“Come, let’s get him in.” We helped Paul out of the car.

Within less than 30 minutes, Roberto got Paul into an examining room where the doctor took his blood pressure, weighed him, and listened to his heart and lungs. Roberto translated for us, but there times when he and the doctor talked vehemently to one another.

“He’s going to give you an antibiotic shot,” Roberto said steely-faced. “One each for the next three days. I told the doctor you are very sick.”

We were all quiet on the ride home to the hotel. I made arrangements for Roberto to pick us later for dinner. In the meantime, Paul was to rest.


It was at least 8:00 at night when we saw Roberto again. We wanted a quiet, fast dinner. No formalities, no linen napkins, no bucket to ice the wine. Just dinner so Paul could go back and rest back in the room.

“Paul, Lesley, we are friends, right?” Roberto seemed troubled.

“Of course, Roberto,” I said.

“Do you need something, Roberto?” Paul asked.

He pulled over onto to side of the road next to the beach and let the engine idle.

“It’s my son. The one who is twenty three? He told me yesterday he had something serious to talk to me about,” he stopped and looked at us in the darkness. “Is this okay to talk to you?” I let Paul answer. It seemed like he needed Paul more than me.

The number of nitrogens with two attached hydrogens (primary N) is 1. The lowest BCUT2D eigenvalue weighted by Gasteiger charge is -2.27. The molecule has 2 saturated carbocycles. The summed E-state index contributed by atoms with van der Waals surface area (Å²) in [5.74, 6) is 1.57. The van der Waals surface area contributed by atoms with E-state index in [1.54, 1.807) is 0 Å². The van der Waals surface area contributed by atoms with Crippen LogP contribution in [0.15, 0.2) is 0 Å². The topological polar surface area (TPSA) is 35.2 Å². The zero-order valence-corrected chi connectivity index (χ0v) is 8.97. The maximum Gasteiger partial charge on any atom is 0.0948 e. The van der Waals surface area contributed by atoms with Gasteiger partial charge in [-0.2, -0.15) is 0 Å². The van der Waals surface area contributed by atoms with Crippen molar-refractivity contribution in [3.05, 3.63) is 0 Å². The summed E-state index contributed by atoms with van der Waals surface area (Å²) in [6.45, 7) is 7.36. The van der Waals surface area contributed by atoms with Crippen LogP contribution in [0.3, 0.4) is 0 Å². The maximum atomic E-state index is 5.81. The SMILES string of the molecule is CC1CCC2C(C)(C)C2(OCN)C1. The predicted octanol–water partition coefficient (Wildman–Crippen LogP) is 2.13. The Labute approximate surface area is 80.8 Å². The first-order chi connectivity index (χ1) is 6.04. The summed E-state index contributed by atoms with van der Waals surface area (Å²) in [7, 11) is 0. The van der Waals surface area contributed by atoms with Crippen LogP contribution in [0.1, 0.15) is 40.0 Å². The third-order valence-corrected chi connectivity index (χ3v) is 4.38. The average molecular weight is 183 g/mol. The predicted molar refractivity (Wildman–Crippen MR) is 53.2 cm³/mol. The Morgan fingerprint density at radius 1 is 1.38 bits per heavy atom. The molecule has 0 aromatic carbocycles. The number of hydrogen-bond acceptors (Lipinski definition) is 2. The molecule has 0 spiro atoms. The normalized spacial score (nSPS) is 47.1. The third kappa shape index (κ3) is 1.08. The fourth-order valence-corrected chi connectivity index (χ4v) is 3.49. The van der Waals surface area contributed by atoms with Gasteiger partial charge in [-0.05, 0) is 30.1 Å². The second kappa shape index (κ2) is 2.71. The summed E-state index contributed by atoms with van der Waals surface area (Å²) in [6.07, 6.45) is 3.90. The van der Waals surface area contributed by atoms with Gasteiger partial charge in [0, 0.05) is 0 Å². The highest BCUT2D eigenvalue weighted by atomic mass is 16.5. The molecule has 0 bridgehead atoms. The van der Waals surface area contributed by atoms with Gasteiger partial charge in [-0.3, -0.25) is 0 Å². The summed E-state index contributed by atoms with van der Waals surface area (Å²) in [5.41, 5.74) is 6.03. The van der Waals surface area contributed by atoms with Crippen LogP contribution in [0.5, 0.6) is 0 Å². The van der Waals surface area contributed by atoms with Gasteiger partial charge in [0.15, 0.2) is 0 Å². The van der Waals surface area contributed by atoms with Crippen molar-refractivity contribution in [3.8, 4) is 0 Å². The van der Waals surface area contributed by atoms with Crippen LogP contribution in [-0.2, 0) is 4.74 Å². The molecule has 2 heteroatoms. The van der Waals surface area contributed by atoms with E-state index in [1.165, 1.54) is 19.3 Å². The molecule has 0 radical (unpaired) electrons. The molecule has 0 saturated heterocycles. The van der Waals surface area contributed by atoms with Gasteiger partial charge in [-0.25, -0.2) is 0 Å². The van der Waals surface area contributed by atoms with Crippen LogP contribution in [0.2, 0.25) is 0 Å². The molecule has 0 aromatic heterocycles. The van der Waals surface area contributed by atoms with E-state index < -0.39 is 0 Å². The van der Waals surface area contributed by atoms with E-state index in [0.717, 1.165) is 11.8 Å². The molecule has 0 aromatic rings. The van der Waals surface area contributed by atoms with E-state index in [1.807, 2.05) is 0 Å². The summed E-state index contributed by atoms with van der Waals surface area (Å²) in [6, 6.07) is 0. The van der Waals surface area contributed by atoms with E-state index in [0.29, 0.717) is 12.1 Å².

“We have serious talks with our kids,” Paul said. “What is happening?”

“He told me he was in love.”

“That’s great,” I said happy for the Roberto Junior out there somewhere.

“To a thirty-year old woman with a child,” he finished.

“Roberto, you love him no matter what, right?” Paul asked.

“That’s what I told him,” Robert said.

“Then that doesn’t make a difference.” Sometimes it’s scary how smart Paul is.

Later, after dinner, we sat on the concrete steps of El Centro where two local teams were playing basketball. I was cheering for the side with the purple uniforms and heckling the referees who were pretty loose when it came to calling  traveling. I was happy. My husband was starting to feel better. 20171018_215551836082366.jpg

“Lesley and Paul.” We looked up at Roberto smiling and standing behind us. “Time to go home. We have a big day tomorrow. 

Roberto rested his hand on Paul’s back for a moment as he helped him stand up. He patted him gently between the shoulder blades. It could have been a “you owe me for taking your wife shopping” pat, or “don’t go scaring us like that again,” pat, but I think, watching Roberto match


us step for step to the car, it was a “thank you for being a kind friend” pat.

We spent our last full day with Roberto on a tour of a gold and silver market in Petalan, walking rows of an ancient pyramid and playing field, and eating bowls of local pezole soup. When someone hands you the salt shaker without you asking for it, he is a friend. Best Wishes, Roberto. We will think of you, the boys, your wife, and, of course, taxi 623 that always met us with a rush of kindness. It felt like home.